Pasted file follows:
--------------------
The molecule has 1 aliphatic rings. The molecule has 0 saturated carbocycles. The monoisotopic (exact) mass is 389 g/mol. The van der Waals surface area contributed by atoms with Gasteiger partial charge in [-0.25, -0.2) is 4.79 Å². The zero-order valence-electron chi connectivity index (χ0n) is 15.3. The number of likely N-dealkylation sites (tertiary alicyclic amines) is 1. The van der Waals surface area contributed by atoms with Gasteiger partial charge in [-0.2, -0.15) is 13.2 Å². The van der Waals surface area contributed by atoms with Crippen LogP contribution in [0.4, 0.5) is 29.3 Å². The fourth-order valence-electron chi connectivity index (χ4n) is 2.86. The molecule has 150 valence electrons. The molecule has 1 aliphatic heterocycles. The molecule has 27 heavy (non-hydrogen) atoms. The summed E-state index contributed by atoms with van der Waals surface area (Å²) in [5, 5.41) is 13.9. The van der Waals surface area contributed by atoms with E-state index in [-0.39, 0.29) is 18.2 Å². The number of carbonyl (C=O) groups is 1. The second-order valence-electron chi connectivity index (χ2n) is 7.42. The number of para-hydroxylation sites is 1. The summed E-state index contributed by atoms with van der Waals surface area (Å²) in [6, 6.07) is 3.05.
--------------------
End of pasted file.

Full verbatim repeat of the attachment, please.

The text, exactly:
The molecule has 1 aliphatic rings. The molecule has 0 saturated carbocycles. The monoisotopic (exact) mass is 389 g/mol. The van der Waals surface area contributed by atoms with Gasteiger partial charge in [-0.25, -0.2) is 4.79 Å². The zero-order valence-electron chi connectivity index (χ0n) is 15.3. The number of likely N-dealkylation sites (tertiary alicyclic amines) is 1. The van der Waals surface area contributed by atoms with Gasteiger partial charge in [-0.2, -0.15) is 13.2 Å². The van der Waals surface area contributed by atoms with Crippen LogP contribution in [0.4, 0.5) is 29.3 Å². The fourth-order valence-electron chi connectivity index (χ4n) is 2.86. The molecule has 150 valence electrons. The molecule has 1 aliphatic heterocycles. The molecule has 27 heavy (non-hydrogen) atoms. The summed E-state index contributed by atoms with van der Waals surface area (Å²) in [5, 5.41) is 13.9. The van der Waals surface area contributed by atoms with E-state index in [-0.39, 0.29) is 18.2 Å². The number of carbonyl (C=O) groups is 1. The second-order valence-electron chi connectivity index (χ2n) is 7.42. The number of para-hydroxylation sites is 1. The summed E-state index contributed by atoms with van der Waals surface area (Å²) in [6, 6.07) is 3.05.